Not having ideal security measures in place doesn’t mean an organization intentionally cuts corners. But that doesn’t change the fact that they’re not prioritizing best practices.

The time to implement better cybersecurity is now

There are a few ways that organizations can shift left and move their security concerns earlier in the development process.

Use and require a software bill of materials (SBOM)

An SBOM provides a comprehensive list of all direct and transitive dependencies that make up an application. It shows what libraries you’re pulling in and their dependencies, as well as insight into those dependencies, such as vulnerabilities, license issues, and other risky components.

At this point, an SBOM is rarely a requirement. However, the US National Telecommunications and Information Administration has laid the groundwork for requiring SBOMs.

With proprietary software, there is very little insight into what’s in an application unless there is an SBOM to go along with it. The increased transparency SBOMs provide is essential to improving software supply chain security.

Starting to implement SBOMs doesn’t have to be hard. Sonatype Vulnerability Scanner is a free tool that automatically produces an SBOM that catalogs all of the components in an application and highlights any security issues it finds.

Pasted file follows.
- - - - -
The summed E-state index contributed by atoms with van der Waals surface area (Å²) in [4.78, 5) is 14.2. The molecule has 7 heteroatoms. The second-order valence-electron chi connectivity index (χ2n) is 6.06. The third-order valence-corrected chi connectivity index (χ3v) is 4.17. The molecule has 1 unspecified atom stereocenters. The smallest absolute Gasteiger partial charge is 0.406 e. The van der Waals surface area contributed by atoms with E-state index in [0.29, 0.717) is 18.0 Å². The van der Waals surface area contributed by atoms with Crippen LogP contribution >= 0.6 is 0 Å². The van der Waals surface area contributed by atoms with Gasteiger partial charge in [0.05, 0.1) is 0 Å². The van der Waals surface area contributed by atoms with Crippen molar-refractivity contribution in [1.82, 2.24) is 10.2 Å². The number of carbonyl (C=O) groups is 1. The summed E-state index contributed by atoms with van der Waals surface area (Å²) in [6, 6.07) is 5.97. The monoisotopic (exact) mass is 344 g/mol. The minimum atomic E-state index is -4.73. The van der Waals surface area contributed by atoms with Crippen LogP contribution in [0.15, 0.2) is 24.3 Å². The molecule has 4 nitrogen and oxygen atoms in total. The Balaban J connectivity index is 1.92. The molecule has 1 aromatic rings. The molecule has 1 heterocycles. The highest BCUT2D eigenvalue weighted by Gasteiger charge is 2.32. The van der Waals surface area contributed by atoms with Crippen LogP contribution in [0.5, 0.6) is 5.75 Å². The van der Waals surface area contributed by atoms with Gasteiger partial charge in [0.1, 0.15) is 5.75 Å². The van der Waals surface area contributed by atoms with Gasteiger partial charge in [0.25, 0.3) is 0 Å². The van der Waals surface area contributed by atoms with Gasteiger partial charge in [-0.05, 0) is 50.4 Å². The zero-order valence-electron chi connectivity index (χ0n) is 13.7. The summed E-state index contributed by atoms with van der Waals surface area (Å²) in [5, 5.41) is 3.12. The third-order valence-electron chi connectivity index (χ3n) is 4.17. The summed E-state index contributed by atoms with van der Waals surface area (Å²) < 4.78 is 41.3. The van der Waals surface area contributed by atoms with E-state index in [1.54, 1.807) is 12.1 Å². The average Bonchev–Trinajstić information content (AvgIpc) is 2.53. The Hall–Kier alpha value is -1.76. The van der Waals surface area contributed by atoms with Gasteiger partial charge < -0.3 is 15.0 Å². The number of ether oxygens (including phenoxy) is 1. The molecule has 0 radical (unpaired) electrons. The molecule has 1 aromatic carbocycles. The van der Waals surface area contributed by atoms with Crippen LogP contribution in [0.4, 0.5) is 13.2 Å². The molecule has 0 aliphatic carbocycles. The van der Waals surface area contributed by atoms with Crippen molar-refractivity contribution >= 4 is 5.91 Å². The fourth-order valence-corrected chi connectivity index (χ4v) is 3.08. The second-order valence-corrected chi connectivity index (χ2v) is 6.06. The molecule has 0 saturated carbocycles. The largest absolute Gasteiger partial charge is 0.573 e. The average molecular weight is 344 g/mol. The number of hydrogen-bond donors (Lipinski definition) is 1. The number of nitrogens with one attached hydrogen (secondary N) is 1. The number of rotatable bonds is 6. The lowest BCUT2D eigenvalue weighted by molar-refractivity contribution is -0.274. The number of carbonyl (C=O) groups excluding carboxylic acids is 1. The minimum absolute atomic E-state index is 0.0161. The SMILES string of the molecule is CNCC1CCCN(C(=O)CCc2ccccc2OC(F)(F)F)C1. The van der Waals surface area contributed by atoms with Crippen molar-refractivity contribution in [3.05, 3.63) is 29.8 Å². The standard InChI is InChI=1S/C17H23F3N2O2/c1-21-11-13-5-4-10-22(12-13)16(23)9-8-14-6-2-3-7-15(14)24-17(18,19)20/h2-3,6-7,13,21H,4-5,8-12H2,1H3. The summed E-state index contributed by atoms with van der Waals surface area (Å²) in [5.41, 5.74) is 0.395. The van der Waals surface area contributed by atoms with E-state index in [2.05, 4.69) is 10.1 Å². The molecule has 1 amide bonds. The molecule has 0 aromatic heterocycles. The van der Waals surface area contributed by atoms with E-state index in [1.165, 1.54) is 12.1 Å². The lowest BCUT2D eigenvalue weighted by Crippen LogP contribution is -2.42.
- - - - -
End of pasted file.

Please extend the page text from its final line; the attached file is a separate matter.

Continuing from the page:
Superior scanning practices catch more vulnerabilities

Think of software development in terms of a physical factory where safety checks and quality control procedures are in place throughout production. No one lets a physical product get to the end of its production cycle without ensuring it meets quality standards. Why should it be any different for software development?

1.2 billion vulnerable dependencies are downloaded each month. It’s a shocking number by itself, but even more shocking is that over 95%% of all known vulnerable components have a fixed version available (as measured across 1 year of Maven Central downloads). Most of the time, no one has to download that vulnerable version.

Understanding your dependencies and vulnerabilities starts with conducting regular scans of:

  • Code that developers are writing.
  • Code pulled in from the open source community.
  • Artifacts like containers, images, and JAR files.

Fun fact: the average dependency tree for an open source project is 5.7 layers deep. For enterprise projects, this number is likely deeper.

A list of all of the dependencies in a given component.An example of what a dependency tree might look like.

Deep dependency trees make it easier for security risks to slip through. It’s crucial to ensure that tools can scan the full dependency tree.

Avoid false positives